Diabetes ~ Part 10/12 Lifestyle and Attitude in Managing Diabetes

Diabetes was a rarity in cultures with people that ate diets composed entirely of wholesome, natural foods; who exercised vigorously; who lived and worked outdoors under natural sunlight; and who were exposed to a minimum of environmental pollutants.  A physician’s primary goal is to help diabetic, pre-diabetic, or insulin-resistant patients take the first safe exit off the freeway and head in a completely new direction.

In dealing with diabetes it is important to realize that relying on conventional medicine alone sets in play a relentless worsening of the condition with little chance of successfully modifying the outcome.  Diabetics or those with a pre-diabetic condition such as impaired glucose tolerance or syndrome X need to make serious changes in their whole way of life

If you have diabetes or a pre-diabetic condition, you will need to accept the need for change.  Denial is a big barrier to change.  People who have addictive conditions, the first step in recovery is a willingness to see one’s situation exactly as it is.  Depression is another common barrier to change which is a common occurrence in diabetes.  Five critical changes must occur and must be consistently maintained if you want to win good health and avoid catastrophic outcomes from diabetes.

  1. Change your attitude
  2. Learn to deal with stress
  3. Don’t smoke
  4. Achieve ideal body weight
  5. Exercise regularly

The first step in dealing with diabetes is developing a positive attitude.  The most important coping mechanism to learn is how to calm the mind and body.  The goal of relaxation techniques is to produce a physiological response known as relaxation response which requires breathing with the diaphragm, which changes a person’s physiology by activating the relaxation centers in the brain.  There are three key habits to help you develop a positive mental attitude.

  1. Improve the way you talk to yourself
  2. Ask better questions
  3. Set positive goals

The damaging effects of diabetes are multiplied over and over again if you smoke.  To be able to quit smoking is not easy.  Once you have come to grips with the fact that you must quit, the next step is to set a quit date.  You should have a physician to assist you with this.  Smoking is both and addiction and a collection of habits that have been integrated into your lifestyle.

Determining the need for weight loss is one of the most important first steps in determining the treatment priorities in the diabetic by the use of the body mass index (BMI).  To calculate your BMI use the following calculation:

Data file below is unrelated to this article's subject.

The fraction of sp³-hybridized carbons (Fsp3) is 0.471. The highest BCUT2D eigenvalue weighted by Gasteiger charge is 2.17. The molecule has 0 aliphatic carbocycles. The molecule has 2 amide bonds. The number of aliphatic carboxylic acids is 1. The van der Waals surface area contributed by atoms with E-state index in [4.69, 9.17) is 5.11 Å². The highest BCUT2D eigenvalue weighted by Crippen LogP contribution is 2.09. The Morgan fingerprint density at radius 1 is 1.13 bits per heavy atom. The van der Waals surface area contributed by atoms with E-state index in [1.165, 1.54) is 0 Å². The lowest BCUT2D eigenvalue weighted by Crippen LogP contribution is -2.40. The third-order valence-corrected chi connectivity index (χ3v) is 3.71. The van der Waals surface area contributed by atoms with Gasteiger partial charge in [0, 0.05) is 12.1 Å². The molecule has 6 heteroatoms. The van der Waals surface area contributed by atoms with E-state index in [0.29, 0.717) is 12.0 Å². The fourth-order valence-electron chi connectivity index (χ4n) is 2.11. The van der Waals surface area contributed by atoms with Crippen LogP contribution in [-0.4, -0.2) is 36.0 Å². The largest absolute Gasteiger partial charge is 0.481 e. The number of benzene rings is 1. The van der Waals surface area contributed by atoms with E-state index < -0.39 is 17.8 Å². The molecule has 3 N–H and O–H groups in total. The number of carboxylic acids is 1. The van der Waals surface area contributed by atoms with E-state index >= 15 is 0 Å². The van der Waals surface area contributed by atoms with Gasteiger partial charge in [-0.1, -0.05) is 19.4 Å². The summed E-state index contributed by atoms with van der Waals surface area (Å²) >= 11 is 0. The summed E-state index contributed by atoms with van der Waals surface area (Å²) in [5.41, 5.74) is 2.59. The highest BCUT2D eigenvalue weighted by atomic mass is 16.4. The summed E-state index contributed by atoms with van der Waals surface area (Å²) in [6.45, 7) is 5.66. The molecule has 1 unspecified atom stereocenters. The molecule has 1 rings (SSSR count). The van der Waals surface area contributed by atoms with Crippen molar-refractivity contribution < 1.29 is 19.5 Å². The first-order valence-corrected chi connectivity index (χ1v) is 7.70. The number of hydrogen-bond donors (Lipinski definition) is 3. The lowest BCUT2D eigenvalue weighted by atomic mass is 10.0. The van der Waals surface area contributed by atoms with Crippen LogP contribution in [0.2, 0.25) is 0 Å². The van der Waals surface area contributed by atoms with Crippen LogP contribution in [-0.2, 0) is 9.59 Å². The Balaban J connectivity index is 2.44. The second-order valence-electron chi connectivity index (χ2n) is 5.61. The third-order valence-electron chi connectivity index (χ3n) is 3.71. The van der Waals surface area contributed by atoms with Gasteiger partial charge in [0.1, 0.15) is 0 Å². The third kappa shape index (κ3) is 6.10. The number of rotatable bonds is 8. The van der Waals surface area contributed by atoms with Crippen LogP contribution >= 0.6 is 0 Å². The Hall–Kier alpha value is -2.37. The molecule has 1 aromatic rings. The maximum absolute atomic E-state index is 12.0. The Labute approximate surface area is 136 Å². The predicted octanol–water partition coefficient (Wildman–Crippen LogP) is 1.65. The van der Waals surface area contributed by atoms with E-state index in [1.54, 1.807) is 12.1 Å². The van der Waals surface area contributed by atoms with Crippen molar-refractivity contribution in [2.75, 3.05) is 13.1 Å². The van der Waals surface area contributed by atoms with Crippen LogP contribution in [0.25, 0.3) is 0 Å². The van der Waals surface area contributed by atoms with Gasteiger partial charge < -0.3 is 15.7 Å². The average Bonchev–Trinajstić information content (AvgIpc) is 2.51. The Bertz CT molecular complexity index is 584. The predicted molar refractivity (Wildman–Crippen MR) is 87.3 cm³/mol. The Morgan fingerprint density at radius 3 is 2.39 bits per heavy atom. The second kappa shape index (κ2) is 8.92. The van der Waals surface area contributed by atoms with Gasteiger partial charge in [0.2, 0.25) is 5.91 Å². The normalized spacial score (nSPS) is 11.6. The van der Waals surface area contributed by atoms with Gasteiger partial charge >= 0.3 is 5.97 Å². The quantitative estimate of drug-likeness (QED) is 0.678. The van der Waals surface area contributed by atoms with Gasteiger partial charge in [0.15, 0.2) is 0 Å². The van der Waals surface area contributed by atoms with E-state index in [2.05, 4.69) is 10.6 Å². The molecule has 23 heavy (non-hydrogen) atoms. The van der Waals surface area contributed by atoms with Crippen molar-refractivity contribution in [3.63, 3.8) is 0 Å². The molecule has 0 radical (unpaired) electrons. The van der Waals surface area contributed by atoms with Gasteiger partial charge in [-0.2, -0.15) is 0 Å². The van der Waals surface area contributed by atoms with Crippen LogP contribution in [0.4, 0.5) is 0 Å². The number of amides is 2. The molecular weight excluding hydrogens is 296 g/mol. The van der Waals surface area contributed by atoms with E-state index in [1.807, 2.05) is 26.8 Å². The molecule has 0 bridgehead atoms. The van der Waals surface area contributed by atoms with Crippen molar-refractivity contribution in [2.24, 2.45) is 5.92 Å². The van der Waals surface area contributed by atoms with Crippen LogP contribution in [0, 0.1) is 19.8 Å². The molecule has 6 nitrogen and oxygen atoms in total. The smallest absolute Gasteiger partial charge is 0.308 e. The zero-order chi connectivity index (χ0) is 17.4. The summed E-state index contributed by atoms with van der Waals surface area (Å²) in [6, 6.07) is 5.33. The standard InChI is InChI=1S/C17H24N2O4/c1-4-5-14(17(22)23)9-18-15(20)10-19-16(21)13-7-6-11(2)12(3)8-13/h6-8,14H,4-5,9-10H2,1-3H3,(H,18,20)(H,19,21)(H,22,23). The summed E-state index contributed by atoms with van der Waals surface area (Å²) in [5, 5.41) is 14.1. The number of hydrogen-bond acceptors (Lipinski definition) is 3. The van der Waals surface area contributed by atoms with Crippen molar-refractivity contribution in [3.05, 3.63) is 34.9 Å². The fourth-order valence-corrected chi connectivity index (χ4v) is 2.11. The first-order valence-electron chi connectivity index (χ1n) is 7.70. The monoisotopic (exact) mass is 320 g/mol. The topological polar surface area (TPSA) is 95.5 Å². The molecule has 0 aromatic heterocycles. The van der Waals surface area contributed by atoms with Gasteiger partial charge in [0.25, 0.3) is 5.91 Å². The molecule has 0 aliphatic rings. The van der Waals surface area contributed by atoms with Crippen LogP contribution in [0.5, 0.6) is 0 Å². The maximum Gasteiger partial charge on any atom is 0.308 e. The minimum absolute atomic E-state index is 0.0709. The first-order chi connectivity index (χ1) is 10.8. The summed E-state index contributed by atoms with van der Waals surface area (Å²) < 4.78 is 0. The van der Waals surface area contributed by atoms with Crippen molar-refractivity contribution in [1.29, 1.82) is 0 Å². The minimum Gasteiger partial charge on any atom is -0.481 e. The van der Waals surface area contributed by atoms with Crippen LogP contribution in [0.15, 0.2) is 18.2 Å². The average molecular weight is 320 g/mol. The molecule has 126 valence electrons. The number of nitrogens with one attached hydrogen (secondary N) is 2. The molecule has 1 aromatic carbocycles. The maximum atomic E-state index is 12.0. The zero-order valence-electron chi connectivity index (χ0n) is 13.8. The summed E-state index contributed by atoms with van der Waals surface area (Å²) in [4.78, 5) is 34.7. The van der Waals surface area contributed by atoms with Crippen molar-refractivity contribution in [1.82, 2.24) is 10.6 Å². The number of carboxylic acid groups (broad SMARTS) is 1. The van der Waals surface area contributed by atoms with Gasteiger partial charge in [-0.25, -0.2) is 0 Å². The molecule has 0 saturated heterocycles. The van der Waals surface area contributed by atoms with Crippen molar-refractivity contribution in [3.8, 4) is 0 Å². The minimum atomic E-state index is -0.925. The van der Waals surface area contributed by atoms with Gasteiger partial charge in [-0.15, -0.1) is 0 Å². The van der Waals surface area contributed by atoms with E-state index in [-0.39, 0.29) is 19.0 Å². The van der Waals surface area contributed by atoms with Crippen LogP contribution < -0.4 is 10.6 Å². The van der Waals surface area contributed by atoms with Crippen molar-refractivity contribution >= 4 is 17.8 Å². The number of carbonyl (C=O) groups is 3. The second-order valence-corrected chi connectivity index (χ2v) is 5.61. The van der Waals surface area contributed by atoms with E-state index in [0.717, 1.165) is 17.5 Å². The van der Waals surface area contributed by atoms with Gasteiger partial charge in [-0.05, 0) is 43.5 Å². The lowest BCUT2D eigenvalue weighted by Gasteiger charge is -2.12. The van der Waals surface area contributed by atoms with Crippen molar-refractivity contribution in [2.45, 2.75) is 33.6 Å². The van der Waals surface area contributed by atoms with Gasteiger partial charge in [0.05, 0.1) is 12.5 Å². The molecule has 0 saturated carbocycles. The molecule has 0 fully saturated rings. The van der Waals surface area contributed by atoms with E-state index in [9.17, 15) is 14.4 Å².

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Google Image

Most people will successfully lose 10 percent of their body weight by consistently learning to make wise food choices, avoiding overeating at all costs, and consistently finishing each day with a modest calorie deficit by eating slightly less that than they need to maintain their weight in addition to burning some extra calories with moderate exercise.

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Google Image

 

Successful and long-lasting weight loss results from losing ½ to 2 pounds per week, depending on the amount of total weight to be lost.

Exercising is essential in the prevention and management of diabetes as well as in pre-diabetic conditions such as glucose intolerance and syndrome X.  It has been shown to sustain weight loss more effectively than any other treatment available.  Exercise directly improves insulin sensitivity and blood sugar, probably from a combination of increased lean muscle mass and an improvement in muscle cell metabolism.  Exercise also decreases symptoms of anxiety and depression and improves sexual functioning, confidence, and self-esteem.  Aerobic exercise, strength training, and stretching exercises are the three types of exercises recommended for people with diabetes.

Aerobic exercises produce a rise in heart and respiratory rates.  Strength training should be done two or three times per week with light to moderate weights.  Stretching exercises should be done daily.  You should make a commitment to achieve optimal health by choosing to be positive, choosing to eat for optimum health; choosing to lead a health-promoting lifestyle, and choosing to support your body chemistry through proper nutritional supplementation.  By doing this, you are building a strong foundation for achieving ideal health and a long life, and possibly setting the stage for a possible cure.

 

Part 11: Diabetic Complications

Recommended reading: How to Prevent and Treat Diabetes with Natural Medicine (Michael Murray, N.D., Michael Lyon, M.D.)

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